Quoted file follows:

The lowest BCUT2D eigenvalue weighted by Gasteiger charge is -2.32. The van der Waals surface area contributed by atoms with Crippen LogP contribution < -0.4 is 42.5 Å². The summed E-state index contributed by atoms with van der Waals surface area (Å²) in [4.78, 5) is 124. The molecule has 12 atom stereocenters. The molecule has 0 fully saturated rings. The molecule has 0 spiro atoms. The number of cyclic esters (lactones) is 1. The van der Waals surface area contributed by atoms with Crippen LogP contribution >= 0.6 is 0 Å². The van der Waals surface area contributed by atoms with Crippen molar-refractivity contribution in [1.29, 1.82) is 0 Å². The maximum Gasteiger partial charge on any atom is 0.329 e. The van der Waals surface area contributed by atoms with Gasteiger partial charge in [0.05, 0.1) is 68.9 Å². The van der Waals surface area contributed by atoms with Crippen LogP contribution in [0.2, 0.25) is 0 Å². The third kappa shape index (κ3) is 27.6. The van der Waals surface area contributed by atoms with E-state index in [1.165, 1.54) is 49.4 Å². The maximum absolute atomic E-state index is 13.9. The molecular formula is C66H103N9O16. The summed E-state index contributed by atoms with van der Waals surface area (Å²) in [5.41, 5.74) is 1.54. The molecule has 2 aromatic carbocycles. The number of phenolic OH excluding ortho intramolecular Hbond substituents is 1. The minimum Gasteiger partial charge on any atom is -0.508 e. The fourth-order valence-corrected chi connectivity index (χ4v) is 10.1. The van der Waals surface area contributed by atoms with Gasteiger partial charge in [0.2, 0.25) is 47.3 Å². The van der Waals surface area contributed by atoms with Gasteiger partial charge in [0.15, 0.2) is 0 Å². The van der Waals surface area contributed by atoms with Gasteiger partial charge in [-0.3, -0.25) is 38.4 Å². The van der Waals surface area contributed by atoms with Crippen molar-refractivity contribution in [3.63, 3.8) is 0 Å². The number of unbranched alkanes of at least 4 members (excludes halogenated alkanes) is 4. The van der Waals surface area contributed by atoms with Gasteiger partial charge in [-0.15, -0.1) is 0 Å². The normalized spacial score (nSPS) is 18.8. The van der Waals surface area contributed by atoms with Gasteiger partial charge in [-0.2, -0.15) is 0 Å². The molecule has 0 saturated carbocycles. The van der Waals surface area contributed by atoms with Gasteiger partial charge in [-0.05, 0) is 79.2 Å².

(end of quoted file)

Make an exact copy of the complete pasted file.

The lowest BCUT2D eigenvalue weighted by Gasteiger charge is -2.32. The van der Waals surface area contributed by atoms with Crippen LogP contribution < -0.4 is 42.5 Å². The summed E-state index contributed by atoms with van der Waals surface area (Å²) in [4.78, 5) is 124. The molecule has 12 atom stereocenters. The molecule has 0 fully saturated rings. The molecule has 0 spiro atoms. The number of cyclic esters (lactones) is 1. The van der Waals surface area contributed by atoms with Crippen LogP contribution >= 0.6 is 0 Å². The van der Waals surface area contributed by atoms with Crippen molar-refractivity contribution in [1.29, 1.82) is 0 Å². The maximum Gasteiger partial charge on any atom is 0.329 e. The van der Waals surface area contributed by atoms with Gasteiger partial charge in [0.05, 0.1) is 68.9 Å². The van der Waals surface area contributed by atoms with Crippen LogP contribution in [0.2, 0.25) is 0 Å². The third kappa shape index (κ3) is 27.6. The van der Waals surface area contributed by atoms with E-state index in [1.165, 1.54) is 49.4 Å². The maximum absolute atomic E-state index is 13.9. The molecular formula is C66H103N9O16. The summed E-state index contributed by atoms with van der Waals surface area (Å²) in [5.41, 5.74) is 1.54. The molecule has 2 aromatic carbocycles. The number of phenolic OH excluding ortho intramolecular Hbond substituents is 1. The minimum Gasteiger partial charge on any atom is -0.508 e. The fourth-order valence-corrected chi connectivity index (χ4v) is 10.1. The van der Waals surface area contributed by atoms with Gasteiger partial charge in [0.2, 0.25) is 47.3 Å². The van der Waals surface area contributed by atoms with Gasteiger partial charge in [0.15, 0.2) is 0 Å². The van der Waals surface area contributed by atoms with Gasteiger partial charge in [-0.3, -0.25) is 38.4 Å². The van der Waals surface area contributed by atoms with Crippen molar-refractivity contribution in [3.63, 3.8) is 0 Å². The number of unbranched alkanes of at least 4 members (excludes halogenated alkanes) is 4. The van der Waals surface area contributed by atoms with Gasteiger partial charge in [-0.15, -0.1) is 0 Å². The normalized spacial score (nSPS) is 18.8. The van der Waals surface area contributed by atoms with Gasteiger partial charge in [-0.2, -0.15) is 0 Å². The molecule has 0 saturated carbocycles. The van der Waals surface area contributed by atoms with Gasteiger partial charge in [-0.05, 0) is 79.2 Å².